UK: Surrey Satellite Technology Ltd. (SSTL), small satellite manufacturer, announced completion of the development phase of its new low-cost Synthetic Aperture Radar (SAR) satellite system. Called NovaSAR-S, the system offers coverage of any spot on Earth in all conditions – seeing through cloud cover across both day and night.
The 400-kg NovaSAR-S design combines SSTL’s flight-proven SSTL-300 platform with an innovative S-band SAR payload, developed in collaboration with Astrium Ltd., who will be responsible for supplying the payloads. The challenge has been accommodating the power and processing requirements within a small, low-cost satellite platform. NovaSAR-S’s 3m x 1m phased array antenna was developed by space-borne SAR specialists at Astrium Ltd, and has now been successfully trialled using an airborne demonstrator. The SSTL-300 platform hosting the payload is an adaption of SSTL’s very-high-resolution imaging NigeriaSat-2 mission, which was launched in August.
“Based on highly efficient S-band solid state amplifier technology, NovaSAR-S has been designed to provide detailed imaging performance for a variety of orbits,” said Luis Gomes of SSTL. “It offers space-based radar capability to customers who might not have considered it possible – all for the equivalent cost of a traditional low cost optical Earth observation mission.”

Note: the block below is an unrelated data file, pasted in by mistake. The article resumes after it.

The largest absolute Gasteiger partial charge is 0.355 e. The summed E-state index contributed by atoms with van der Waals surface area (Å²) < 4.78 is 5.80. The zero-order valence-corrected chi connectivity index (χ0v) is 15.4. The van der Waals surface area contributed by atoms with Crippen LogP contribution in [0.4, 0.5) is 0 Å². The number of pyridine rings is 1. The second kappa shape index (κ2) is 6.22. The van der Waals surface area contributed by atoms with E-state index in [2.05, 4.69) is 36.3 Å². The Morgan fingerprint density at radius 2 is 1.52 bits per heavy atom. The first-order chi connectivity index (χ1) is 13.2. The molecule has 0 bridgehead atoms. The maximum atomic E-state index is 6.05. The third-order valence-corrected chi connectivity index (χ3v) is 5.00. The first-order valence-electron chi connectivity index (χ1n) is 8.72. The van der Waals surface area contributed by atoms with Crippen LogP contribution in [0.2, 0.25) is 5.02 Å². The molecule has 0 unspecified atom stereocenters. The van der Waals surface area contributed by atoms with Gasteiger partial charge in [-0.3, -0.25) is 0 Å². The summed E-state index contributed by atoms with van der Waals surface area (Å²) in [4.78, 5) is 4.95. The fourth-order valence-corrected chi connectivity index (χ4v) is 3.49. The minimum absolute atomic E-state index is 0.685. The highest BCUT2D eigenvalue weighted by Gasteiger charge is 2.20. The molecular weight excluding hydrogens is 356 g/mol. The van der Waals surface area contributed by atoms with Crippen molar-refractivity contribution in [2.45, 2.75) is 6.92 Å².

NovaSAR-S acquires medium resolution radar imagery of 6-30 m ground sample distance, depending on the viewing mode being employed. Its four viewing modes are optimised for a wide range of applications, including flood monitoring, agricultural crop assessment, forest monitoring, land cover classification, disaster management and maritime applications – notably ship tracking and oil spill detection.
Radar images reveal surface textures instead of reflected light. A radar satellite illuminates its target with a microwave beam then records the signal bouncing back. In addition, the satellite takes advantage of its rapid motion relative to Earth’s surface to build up an image with sharpened resolution equivalent to that of a much larger ‘synthetic aperture’ antenna.
Intended for equatorial or polar low-Earth orbits, NovaSAR-S offers high data throughput of at least one million square km per day, observing in a variety of polarisation combinations to add ‘colour’ and detail to acquisitions.
The system is designed to function either independently, or as part of a constellation. A trio of NovaSAR-S satellites could image any point on the globe every day, regardless of local weather or time of day.